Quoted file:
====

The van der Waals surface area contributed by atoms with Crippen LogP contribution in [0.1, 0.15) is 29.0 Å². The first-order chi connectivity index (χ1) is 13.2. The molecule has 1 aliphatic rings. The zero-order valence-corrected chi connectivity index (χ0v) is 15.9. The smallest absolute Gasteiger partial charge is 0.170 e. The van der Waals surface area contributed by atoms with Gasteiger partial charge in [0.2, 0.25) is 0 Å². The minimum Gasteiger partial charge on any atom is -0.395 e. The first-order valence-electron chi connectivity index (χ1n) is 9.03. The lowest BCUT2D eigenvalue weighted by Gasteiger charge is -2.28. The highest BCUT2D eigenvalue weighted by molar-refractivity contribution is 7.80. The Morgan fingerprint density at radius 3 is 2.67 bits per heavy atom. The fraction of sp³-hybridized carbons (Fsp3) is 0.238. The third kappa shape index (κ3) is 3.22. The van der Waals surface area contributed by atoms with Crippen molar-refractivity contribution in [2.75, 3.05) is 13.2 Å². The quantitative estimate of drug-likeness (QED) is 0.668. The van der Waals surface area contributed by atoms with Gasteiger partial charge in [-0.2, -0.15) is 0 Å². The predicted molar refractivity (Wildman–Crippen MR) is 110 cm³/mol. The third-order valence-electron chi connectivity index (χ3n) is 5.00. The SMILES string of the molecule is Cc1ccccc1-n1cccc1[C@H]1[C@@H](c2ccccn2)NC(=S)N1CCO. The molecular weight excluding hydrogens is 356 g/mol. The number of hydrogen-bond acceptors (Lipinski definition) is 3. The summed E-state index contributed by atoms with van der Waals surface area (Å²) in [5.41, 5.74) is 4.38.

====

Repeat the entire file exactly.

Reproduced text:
The van der Waals surface area contributed by atoms with Crippen LogP contribution in [0.1, 0.15) is 29.0 Å². The first-order chi connectivity index (χ1) is 13.2. The molecule has 1 aliphatic rings. The zero-order valence-corrected chi connectivity index (χ0v) is 15.9. The smallest absolute Gasteiger partial charge is 0.170 e. The van der Waals surface area contributed by atoms with Gasteiger partial charge in [0.2, 0.25) is 0 Å². The minimum Gasteiger partial charge on any atom is -0.395 e. The first-order valence-electron chi connectivity index (χ1n) is 9.03. The lowest BCUT2D eigenvalue weighted by Gasteiger charge is -2.28. The highest BCUT2D eigenvalue weighted by molar-refractivity contribution is 7.80. The Morgan fingerprint density at radius 3 is 2.67 bits per heavy atom. The fraction of sp³-hybridized carbons (Fsp3) is 0.238. The third kappa shape index (κ3) is 3.22. The van der Waals surface area contributed by atoms with Crippen molar-refractivity contribution in [2.75, 3.05) is 13.2 Å². The quantitative estimate of drug-likeness (QED) is 0.668. The van der Waals surface area contributed by atoms with Gasteiger partial charge in [-0.2, -0.15) is 0 Å². The predicted molar refractivity (Wildman–Crippen MR) is 110 cm³/mol. The third-order valence-electron chi connectivity index (χ3n) is 5.00. The SMILES string of the molecule is Cc1ccccc1-n1cccc1[C@H]1[C@@H](c2ccccn2)NC(=S)N1CCO. The molecular weight excluding hydrogens is 356 g/mol. The number of hydrogen-bond acceptors (Lipinski definition) is 3. The summed E-state index contributed by atoms with van der Waals surface area (Å²) in [5.41, 5.74) is 4.38.